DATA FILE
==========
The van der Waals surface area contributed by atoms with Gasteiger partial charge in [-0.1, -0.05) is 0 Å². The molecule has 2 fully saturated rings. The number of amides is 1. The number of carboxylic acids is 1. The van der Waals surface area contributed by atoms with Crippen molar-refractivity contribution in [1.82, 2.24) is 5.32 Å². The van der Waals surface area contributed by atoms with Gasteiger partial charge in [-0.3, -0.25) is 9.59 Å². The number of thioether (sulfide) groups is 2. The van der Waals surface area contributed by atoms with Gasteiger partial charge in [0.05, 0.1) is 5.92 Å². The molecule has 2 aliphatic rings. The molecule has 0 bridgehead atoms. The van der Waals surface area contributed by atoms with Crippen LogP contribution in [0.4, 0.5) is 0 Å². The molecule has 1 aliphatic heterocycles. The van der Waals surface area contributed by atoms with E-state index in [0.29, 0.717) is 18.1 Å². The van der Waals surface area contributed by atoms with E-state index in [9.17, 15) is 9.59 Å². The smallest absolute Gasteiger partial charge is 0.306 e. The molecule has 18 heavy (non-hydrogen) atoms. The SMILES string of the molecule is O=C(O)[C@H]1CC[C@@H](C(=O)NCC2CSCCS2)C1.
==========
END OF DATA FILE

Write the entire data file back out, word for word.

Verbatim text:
The van der Waals surface area contributed by atoms with Gasteiger partial charge in [-0.1, -0.05) is 0 Å². The molecule has 2 fully saturated rings. The number of amides is 1. The number of carboxylic acids is 1. The van der Waals surface area contributed by atoms with Crippen molar-refractivity contribution in [1.82, 2.24) is 5.32 Å². The van der Waals surface area contributed by atoms with Gasteiger partial charge in [-0.3, -0.25) is 9.59 Å². The number of thioether (sulfide) groups is 2. The van der Waals surface area contributed by atoms with Gasteiger partial charge in [0.05, 0.1) is 5.92 Å². The molecule has 2 aliphatic rings. The molecule has 0 bridgehead atoms. The van der Waals surface area contributed by atoms with Crippen LogP contribution in [0.4, 0.5) is 0 Å². The molecule has 1 aliphatic heterocycles. The van der Waals surface area contributed by atoms with E-state index in [0.29, 0.717) is 18.1 Å². The van der Waals surface area contributed by atoms with E-state index in [9.17, 15) is 9.59 Å². The smallest absolute Gasteiger partial charge is 0.306 e. The molecule has 18 heavy (non-hydrogen) atoms. The SMILES string of the molecule is O=C(O)[C@H]1CC[C@@H](C(=O)NCC2CSCCS2)C1.